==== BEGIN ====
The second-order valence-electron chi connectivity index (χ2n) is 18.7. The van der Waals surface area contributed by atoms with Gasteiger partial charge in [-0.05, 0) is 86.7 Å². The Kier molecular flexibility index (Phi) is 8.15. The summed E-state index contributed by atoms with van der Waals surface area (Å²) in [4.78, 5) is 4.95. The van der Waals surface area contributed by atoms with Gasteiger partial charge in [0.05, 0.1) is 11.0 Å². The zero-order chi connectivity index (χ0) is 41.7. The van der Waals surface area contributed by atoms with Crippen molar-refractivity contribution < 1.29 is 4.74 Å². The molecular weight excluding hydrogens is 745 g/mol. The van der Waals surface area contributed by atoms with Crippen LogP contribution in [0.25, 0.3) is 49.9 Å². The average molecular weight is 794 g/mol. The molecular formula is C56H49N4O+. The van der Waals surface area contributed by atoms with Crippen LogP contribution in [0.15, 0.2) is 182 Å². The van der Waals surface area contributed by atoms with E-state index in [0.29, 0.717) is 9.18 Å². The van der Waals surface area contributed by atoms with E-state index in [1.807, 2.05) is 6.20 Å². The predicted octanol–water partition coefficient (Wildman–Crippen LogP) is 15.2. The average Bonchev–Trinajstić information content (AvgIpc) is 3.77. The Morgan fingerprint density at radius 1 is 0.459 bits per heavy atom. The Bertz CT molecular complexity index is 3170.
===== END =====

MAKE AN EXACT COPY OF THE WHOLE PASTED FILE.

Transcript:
The second-order valence-electron chi connectivity index (χ2n) is 18.7. The van der Waals surface area contributed by atoms with Gasteiger partial charge in [-0.05, 0) is 86.7 Å². The Kier molecular flexibility index (Phi) is 8.15. The summed E-state index contributed by atoms with van der Waals surface area (Å²) in [4.78, 5) is 4.95. The van der Waals surface area contributed by atoms with Gasteiger partial charge in [0.05, 0.1) is 11.0 Å². The zero-order chi connectivity index (χ0) is 41.7. The van der Waals surface area contributed by atoms with Crippen molar-refractivity contribution < 1.29 is 4.74 Å². The molecular weight excluding hydrogens is 745 g/mol. The van der Waals surface area contributed by atoms with Crippen LogP contribution in [0.25, 0.3) is 49.9 Å². The average molecular weight is 794 g/mol. The molecular formula is C56H49N4O+. The van der Waals surface area contributed by atoms with Crippen LogP contribution in [0.15, 0.2) is 182 Å². The van der Waals surface area contributed by atoms with E-state index in [0.29, 0.717) is 9.18 Å². The van der Waals surface area contributed by atoms with E-state index in [1.807, 2.05) is 6.20 Å². The predicted octanol–water partition coefficient (Wildman–Crippen LogP) is 15.2. The average Bonchev–Trinajstić information content (AvgIpc) is 3.77. The Morgan fingerprint density at radius 1 is 0.459 bits per heavy atom. The Bertz CT molecular complexity index is 3170.